Microgravity Acceleration Measurement System (MAMS):   MAMS continues to measure the quasi-steady (below 1 Hz) acceleration environment using the OSS sensor. HiRAP telemetry downlink is enabled and will remain active assessing the general higher frequency microgravity environment through the weekend and next week.   

Protein Crystal Growth-Single Locker Thermal Enclosure System (PCG-STES):  Behaving nominally.

Investigating the Structure of Paramagnetic Aggregates from Colloidal Emulsions (InSPACE):    Planned.

Renal Stone:   Thanks to the crew for documenting the UCD hardware failure for Renal Stone. The pictures will hopefully give an idea of what caused the anomaly in orbit and help determine some corrective actions to prevent it from happening again. Next scheduled Renal Stone activity is at the beginning of next year..

Synchronized Position Hold, Engage, Reorient, Experimental Satellites (SHERES):   Planned.

Foot (Foot/Ground Reaction Forces during Space Flight):   Thanks to Mike Foale for his ” sewing talents” and his willingness to alter the LEMS Pants. The second pair is scheduled for alteration next week. The ground team hopes he found the EMG calibration dry run beneficial in preparing for Foot Ops (scheduled the week following Thanksgiving).

Materials ISS Experiment (MISSE):  In progress. Deployed outside. Nominal and collecting data.

Cellular Biotechnology Support Systems-Fluid Dynamics Investigation (CBOSS-FDI):  The CBOSS team has downloaded the images taken by Mike Foale this week. The PI hopes to have them analyzed by early next week to let Mike know the results of the “gap” issue.

Earth Knowledge Acquired by Middle School Students (EarthKAM):  Next session is planned mid-Increment and another late in the Increment.

Earth Science Toward Exploration Research (ESTER):  Currently there are two sessions planned, one in December and another early in the year.

Coarsening in Solid-Liquid Mixtures-2 (CSLM-2):  Planned.

Commercial Generic Bioprocessing Apparatus (CGBA):   Completed.

Educational Payload Operations (EPO):  Looking forward to another educational experience next week with a demo titled Radiators. This demonstration will be used to produce a video program for students in grades 5 through 8 that will provide an explanation of how temperature is controlled inside the ISS. A second activity titled Earth Views will be used to produce an educational video program that shows how ISS crewmembers view and photograph the Earth.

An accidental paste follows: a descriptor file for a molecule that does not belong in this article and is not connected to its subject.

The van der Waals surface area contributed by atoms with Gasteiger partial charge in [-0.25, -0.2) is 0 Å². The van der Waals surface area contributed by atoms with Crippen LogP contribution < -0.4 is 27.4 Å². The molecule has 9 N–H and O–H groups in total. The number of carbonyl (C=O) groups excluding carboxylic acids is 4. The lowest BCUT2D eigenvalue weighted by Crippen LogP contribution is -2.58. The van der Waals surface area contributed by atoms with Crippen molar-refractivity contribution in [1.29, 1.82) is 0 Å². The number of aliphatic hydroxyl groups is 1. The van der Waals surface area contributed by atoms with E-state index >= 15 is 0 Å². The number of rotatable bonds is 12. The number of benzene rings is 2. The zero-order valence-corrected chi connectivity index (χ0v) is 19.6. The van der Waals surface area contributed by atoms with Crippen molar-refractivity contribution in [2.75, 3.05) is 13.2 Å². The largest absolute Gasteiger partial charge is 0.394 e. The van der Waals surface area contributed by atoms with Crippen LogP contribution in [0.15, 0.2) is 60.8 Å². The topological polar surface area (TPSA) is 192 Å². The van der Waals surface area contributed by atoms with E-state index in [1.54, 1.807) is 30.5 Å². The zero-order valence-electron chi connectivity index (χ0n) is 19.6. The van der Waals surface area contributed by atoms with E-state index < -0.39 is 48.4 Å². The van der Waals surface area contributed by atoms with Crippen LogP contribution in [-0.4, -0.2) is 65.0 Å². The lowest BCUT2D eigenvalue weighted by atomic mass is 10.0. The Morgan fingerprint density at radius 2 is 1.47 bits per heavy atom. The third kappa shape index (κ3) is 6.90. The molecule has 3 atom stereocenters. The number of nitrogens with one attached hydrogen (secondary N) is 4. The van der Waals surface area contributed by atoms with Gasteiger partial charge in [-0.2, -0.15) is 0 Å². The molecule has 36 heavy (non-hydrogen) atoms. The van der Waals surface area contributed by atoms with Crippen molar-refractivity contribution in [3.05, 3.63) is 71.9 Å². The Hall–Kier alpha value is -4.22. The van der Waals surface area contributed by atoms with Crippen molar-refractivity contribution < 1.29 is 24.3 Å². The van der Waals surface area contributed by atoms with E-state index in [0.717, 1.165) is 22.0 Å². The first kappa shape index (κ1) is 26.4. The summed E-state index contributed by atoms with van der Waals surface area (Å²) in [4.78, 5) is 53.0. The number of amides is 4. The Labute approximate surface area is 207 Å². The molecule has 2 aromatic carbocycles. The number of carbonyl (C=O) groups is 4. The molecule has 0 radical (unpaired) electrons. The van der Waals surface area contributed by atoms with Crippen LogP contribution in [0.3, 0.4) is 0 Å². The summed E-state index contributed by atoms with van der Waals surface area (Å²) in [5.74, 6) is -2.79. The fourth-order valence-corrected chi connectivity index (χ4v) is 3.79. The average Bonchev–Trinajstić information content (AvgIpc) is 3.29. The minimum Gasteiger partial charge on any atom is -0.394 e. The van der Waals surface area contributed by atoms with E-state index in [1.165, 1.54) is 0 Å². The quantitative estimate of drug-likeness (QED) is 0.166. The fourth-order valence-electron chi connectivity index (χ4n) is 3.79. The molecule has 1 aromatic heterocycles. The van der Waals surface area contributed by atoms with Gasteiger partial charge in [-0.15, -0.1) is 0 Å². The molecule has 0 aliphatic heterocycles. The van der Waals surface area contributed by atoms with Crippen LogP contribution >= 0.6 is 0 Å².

Crew Earth Observation (CEO):  An excellent image taken 11/2 of the smog event over the San Joaquin Valley and Southern California is being published on NASA’s Earth Observatory website this weekend. The ground has reviewed good ISS imagery of the Patagonian Glaciers target area and while fresh context views can be useful, investigators are looking forward to 400 & 800mm lens views of details of the glacier features, especially for the hard-to-see smaller glaciers on the west coast. A fascinating bonus shot from the ISS while crossing Patagonia was a pan to the south toward the Antarctic Peninsula. The crew caught part of the South Shetland Islands with the retreating Antarctic Ice Pack. Photographs locating the ice pack relative to recognized land features are quite rare.

Today’s optional CEO targets, limited in the current XPOP attitude by flight rule constraints on the use of the Lab nadir/science window, were Tropical cyclone, W Pacific (Dynamic event. Big, late-season tropical cyclone expected to become a major typhoon in the next few days. The storm is moving west and is expected to threaten the southern Philippines. Looking left about 2.5 degrees for the eye), Cyclone Beni, Indian Ocean (Dynamic event. This small category 1 storm is well formed, heading towards Madagascar. Looking left of track about 2 degrees), Congo-Zimbabwe Biomass Burning (Southern bulge of Mozambique has late-season burning. These fires are following the seasonal pattern of eastward migration, from Angola early in the dry season to Mozambique and Madagascar late in the season), Sudanese swamplands, SE Sudan (Dynamic event. Sunglint mapping swath was requested for ~2 minutes. This is one of the most poorly mapped parts of the world: major rivers drain towards the Nile from the Ethiopian Highlands, creating vast swamplands that are really far larger than the better known Sudd Swamps of the White Nile. Heavy August rains provide a good opportunity to identify major and minor drainage lines, a level of information that geologists still lack), and Fires in West Africa (Dynamic event. Looking left and right for savanna burning as the dry season sets in. Obliques are preferred. Crew was asked to capture any major smoke palls).

CEO images can be viewed at the websites.

See also the website “Space Station Challenge” at

ISS Orbit  (as of this morning, 7:55am EST [= epoch]):

  • Mean altitude  374.7 km
  • Apogee — 378.6 km
  • Perigee — 370.8 km
  • Period — 92.0 min.
  • Inclination (to Equator) —  51.63 deg
  • Eccentricity — 0.0005809
  • Orbits per 24-hr. day — 15.64
  • Mean altitude loss in last 24 hours — 120 m
  • Revolutions since FGB/Zarya launch (Nov. ’98)  — 28575
  • For more on ISS orbit and worldwide naked-eye visibility dates/times, see

SpaceRef staff editor.